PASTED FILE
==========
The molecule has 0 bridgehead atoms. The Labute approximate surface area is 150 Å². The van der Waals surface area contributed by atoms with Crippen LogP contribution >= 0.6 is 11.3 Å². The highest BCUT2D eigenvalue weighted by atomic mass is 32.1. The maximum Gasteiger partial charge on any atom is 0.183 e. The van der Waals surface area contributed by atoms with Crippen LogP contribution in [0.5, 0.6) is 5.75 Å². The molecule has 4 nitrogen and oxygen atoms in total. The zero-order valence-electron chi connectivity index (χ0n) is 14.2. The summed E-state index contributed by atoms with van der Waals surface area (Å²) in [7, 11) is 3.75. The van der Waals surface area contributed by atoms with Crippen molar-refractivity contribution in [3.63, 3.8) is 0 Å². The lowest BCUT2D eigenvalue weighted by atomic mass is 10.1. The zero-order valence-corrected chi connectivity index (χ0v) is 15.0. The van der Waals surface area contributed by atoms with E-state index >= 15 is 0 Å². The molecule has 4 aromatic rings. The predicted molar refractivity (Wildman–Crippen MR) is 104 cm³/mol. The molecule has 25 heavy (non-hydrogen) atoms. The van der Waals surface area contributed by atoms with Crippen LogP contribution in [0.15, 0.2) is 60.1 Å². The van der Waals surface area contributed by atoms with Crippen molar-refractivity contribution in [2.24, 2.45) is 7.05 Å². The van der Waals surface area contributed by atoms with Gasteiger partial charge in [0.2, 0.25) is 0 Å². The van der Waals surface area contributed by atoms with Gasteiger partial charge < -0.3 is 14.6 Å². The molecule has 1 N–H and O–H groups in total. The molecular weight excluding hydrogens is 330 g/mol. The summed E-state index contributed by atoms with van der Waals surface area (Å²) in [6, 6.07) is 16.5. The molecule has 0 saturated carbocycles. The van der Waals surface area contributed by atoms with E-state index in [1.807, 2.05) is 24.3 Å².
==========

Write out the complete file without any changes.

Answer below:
The molecule has 0 bridgehead atoms. The Labute approximate surface area is 150 Å². The van der Waals surface area contributed by atoms with Crippen LogP contribution >= 0.6 is 11.3 Å². The highest BCUT2D eigenvalue weighted by atomic mass is 32.1. The maximum Gasteiger partial charge on any atom is 0.183 e. The van der Waals surface area contributed by atoms with Crippen LogP contribution in [0.5, 0.6) is 5.75 Å². The molecule has 4 nitrogen and oxygen atoms in total. The zero-order valence-electron chi connectivity index (χ0n) is 14.2. The summed E-state index contributed by atoms with van der Waals surface area (Å²) in [7, 11) is 3.75. The van der Waals surface area contributed by atoms with Crippen molar-refractivity contribution in [3.63, 3.8) is 0 Å². The lowest BCUT2D eigenvalue weighted by atomic mass is 10.1. The zero-order valence-corrected chi connectivity index (χ0v) is 15.0. The van der Waals surface area contributed by atoms with E-state index >= 15 is 0 Å². The molecule has 4 aromatic rings. The predicted molar refractivity (Wildman–Crippen MR) is 104 cm³/mol. The molecule has 25 heavy (non-hydrogen) atoms. The van der Waals surface area contributed by atoms with Crippen LogP contribution in [0.15, 0.2) is 60.1 Å². The van der Waals surface area contributed by atoms with Crippen molar-refractivity contribution in [2.24, 2.45) is 7.05 Å². The van der Waals surface area contributed by atoms with Gasteiger partial charge in [0.2, 0.25) is 0 Å². The van der Waals surface area contributed by atoms with Gasteiger partial charge < -0.3 is 14.6 Å². The molecule has 1 N–H and O–H groups in total. The molecular weight excluding hydrogens is 330 g/mol. The summed E-state index contributed by atoms with van der Waals surface area (Å²) in [6, 6.07) is 16.5. The molecule has 0 saturated carbocycles. The van der Waals surface area contributed by atoms with E-state index in [1.807, 2.05) is 24.3 Å².